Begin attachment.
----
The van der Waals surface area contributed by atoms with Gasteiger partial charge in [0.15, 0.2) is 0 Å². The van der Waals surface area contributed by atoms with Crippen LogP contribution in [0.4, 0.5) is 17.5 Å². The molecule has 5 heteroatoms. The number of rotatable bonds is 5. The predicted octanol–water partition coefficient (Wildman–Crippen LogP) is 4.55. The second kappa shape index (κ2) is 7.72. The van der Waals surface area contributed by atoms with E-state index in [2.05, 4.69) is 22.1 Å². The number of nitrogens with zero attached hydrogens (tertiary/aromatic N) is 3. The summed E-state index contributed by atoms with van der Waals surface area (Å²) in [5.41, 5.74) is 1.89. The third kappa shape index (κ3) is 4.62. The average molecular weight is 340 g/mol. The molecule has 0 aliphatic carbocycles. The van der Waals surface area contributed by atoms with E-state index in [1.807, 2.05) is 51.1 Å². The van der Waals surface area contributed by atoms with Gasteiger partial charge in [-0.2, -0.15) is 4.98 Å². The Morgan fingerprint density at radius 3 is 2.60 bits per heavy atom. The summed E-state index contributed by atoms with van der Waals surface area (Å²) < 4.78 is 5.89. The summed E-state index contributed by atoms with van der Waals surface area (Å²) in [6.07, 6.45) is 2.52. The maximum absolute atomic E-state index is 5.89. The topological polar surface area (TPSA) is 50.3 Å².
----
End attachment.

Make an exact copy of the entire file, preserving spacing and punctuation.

The van der Waals surface area contributed by atoms with Gasteiger partial charge in [0.15, 0.2) is 0 Å². The van der Waals surface area contributed by atoms with Crippen LogP contribution in [0.4, 0.5) is 17.5 Å². The molecule has 5 heteroatoms. The number of rotatable bonds is 5. The predicted octanol–water partition coefficient (Wildman–Crippen LogP) is 4.55. The second kappa shape index (κ2) is 7.72. The van der Waals surface area contributed by atoms with E-state index in [2.05, 4.69) is 22.1 Å². The number of nitrogens with zero attached hydrogens (tertiary/aromatic N) is 3. The summed E-state index contributed by atoms with van der Waals surface area (Å²) in [5.41, 5.74) is 1.89. The third kappa shape index (κ3) is 4.62. The average molecular weight is 340 g/mol. The molecule has 0 aliphatic carbocycles. The van der Waals surface area contributed by atoms with E-state index in [1.807, 2.05) is 51.1 Å². The van der Waals surface area contributed by atoms with Gasteiger partial charge in [-0.2, -0.15) is 4.98 Å². The Morgan fingerprint density at radius 3 is 2.60 bits per heavy atom. The summed E-state index contributed by atoms with van der Waals surface area (Å²) < 4.78 is 5.89. The summed E-state index contributed by atoms with van der Waals surface area (Å²) in [6.07, 6.45) is 2.52. The maximum absolute atomic E-state index is 5.89. The topological polar surface area (TPSA) is 50.3 Å².